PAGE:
Early Procedural Test Shows Where Senate GOP May Stand On Convicting Trump Sen. Rand Paul forced a vote on whether the Constitution allows the Senate to try a former president. Ahead of the trial it could indicate how many Republicans are open to voting to convict Trump.
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Early Procedural Test Shows Where Senate GOP May Stand On Convicting Trump

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Early Procedural Test Shows Where Senate GOP May Stand On Convicting Trump

Early Procedural Test Shows Where Senate GOP May Stand On Convicting Trump

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SARAH MCCAMMON, HOST:

Senators were sworn in yesterday to be jurors in the impeachment trial of former President Donald Trump over his role in the insurrection at the U.S. Capitol. But that procedural step was marked by a bit of drama thanks to a maneuver by Kentucky Senator Rand Paul, as NPR's Barbara Sprunt reports.

BARBARA SPRUNT, BYLINE: In a tweet on Monday, Paul previewed that he wanted to force lawmakers on the record over the issue of whether former President Trump's impeachment trial is constitutional. He did just that yesterday. The move caught even some of his colleagues off guard.

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LISA MURKOWSKI: I think I was more surprised than anything.

SPRUNT: That's Lisa Murkowski, Republican senator from Alaska. Paul argued the trial is a partisan exercise and unconstitutional because Trump is no longer in office.

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RAND PAUL: If the accused is no longer president, where is the constitutional power to impeach him? Private citizens don't get impeached. Impeachment is for removal from office, and the accused here has already left office.

SPRUNT: But Majority Leader Chuck Schumer dismissed the idea and sought to table the motion.

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CHUCK SCHUMER: The theory that the Senate can't try former officials would amount to a constitutional get-out-of-jail-free card for any president who commits an impeachable offense.

SPRUNT: The Senate voted 55-45 to reject Paul's argument, clearing the way for the trial to move forward on February 9. The outcome was expected. Democrats had enough votes to dismiss Paul's motion, but the vote count is telling and likely foreshadows the intentions of most Republican senators during the trial itself. It could signal a blow to the House's case in the Senate before the trial even starts. A two-thirds majority is required for a Senate conviction. Democrats would need 17 Republicans to join them to convict Trump. And in this vote, only five Republicans joined Democrats to table the motion. That includes Murkowski. She says she expects the question about constitutionality to come up during the trial.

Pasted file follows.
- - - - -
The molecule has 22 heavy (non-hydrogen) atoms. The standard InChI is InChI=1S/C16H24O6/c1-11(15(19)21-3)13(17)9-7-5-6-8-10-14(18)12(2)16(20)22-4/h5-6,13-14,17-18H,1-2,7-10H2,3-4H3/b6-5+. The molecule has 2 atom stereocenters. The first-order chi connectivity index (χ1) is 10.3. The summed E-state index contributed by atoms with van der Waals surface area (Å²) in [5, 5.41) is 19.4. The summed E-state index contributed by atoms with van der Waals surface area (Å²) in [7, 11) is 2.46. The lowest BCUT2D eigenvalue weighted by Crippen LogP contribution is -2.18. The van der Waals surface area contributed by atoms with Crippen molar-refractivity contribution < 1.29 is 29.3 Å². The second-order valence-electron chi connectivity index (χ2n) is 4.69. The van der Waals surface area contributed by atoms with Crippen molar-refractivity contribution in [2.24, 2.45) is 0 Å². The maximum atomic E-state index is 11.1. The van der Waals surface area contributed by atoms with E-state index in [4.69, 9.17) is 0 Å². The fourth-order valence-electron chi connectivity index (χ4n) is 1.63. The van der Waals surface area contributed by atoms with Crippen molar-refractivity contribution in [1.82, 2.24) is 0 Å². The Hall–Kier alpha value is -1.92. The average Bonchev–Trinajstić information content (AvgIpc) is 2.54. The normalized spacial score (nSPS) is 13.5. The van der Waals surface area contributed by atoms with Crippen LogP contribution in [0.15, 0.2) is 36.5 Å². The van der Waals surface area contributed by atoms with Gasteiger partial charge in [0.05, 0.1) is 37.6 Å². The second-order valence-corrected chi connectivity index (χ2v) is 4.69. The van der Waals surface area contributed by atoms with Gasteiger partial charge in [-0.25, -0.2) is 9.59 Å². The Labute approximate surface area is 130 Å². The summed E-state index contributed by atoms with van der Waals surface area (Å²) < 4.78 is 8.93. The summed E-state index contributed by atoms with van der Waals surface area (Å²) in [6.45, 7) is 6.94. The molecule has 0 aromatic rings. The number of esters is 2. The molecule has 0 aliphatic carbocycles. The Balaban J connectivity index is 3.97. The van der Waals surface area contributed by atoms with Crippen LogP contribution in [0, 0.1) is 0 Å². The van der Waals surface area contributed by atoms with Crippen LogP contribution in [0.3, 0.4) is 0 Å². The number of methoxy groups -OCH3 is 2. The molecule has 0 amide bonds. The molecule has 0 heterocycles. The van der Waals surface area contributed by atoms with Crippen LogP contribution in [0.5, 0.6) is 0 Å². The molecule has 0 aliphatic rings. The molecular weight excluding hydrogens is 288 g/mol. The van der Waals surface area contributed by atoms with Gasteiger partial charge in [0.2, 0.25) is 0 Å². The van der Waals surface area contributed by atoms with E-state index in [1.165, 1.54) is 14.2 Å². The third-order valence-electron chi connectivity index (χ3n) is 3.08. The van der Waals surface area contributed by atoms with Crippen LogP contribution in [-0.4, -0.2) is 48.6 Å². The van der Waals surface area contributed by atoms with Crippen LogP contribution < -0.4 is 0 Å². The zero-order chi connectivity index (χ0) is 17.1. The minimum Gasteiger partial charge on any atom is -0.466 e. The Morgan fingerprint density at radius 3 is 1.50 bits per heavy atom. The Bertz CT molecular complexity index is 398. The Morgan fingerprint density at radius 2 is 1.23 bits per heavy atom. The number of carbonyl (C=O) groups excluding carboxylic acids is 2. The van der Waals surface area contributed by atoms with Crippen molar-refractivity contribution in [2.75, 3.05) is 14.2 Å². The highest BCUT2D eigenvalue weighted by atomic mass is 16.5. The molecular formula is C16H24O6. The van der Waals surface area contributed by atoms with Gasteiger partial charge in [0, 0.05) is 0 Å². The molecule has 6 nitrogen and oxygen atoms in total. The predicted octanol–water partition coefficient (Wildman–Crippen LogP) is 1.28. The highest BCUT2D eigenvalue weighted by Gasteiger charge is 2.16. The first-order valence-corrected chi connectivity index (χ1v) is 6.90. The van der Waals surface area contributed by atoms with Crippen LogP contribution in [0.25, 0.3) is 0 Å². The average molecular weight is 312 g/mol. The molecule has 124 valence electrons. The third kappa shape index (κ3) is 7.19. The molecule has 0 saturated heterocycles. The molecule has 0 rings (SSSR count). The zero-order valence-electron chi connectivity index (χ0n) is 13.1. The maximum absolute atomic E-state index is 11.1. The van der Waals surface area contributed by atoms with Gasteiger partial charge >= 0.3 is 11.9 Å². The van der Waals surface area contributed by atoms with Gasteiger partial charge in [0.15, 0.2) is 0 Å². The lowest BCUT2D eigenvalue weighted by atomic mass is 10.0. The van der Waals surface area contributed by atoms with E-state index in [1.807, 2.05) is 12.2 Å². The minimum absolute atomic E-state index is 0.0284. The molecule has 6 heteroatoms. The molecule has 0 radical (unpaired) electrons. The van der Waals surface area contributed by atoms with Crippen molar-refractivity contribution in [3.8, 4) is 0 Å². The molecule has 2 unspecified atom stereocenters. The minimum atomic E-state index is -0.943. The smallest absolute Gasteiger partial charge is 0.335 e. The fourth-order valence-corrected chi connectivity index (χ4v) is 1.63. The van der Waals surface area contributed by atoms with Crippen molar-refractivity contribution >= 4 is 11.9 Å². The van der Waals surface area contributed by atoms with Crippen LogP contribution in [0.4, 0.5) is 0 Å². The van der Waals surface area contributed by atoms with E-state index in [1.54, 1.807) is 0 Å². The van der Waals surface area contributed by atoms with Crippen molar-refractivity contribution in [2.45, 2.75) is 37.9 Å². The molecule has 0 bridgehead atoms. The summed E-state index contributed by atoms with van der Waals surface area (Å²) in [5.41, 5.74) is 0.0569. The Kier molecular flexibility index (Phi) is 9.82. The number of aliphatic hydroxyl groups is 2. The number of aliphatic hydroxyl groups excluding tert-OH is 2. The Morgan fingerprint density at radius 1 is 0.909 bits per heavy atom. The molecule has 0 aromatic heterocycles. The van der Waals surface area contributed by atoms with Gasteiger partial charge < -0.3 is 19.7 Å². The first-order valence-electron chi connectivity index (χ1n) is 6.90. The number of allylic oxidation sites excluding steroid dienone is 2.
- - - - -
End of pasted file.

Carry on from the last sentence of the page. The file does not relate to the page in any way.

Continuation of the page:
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MURKOWSKI: I think this is a matter that needs to be brought before the full Senate. I think we need to have that level of briefings.

SPRUNT: Senate Minority Leader Mitch McConnell has left the door open on how he would vote after the trial. Still, even he sided with most of the Republican conference in support of Paul's motion. Senate Minority Whip John Thune of South Dakota, a Republican, said the vote doesn't necessarily indicate that lawmakers will vote one way or another after the trial.

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JOHN THUNE: I just think that it was a question on the constitutionality of it. I don't think it binds anybody once the trial starts.

SPRUNT: But Susan Collins, a Republican from Maine who voted with the Democrats, says the implication is clear - the Senate will ultimately not convict Trump.

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SUSAN COLLINS: Do the math.

SPRUNT: Do the math, she says.

Barbara Sprunt, NPR News, Washington.

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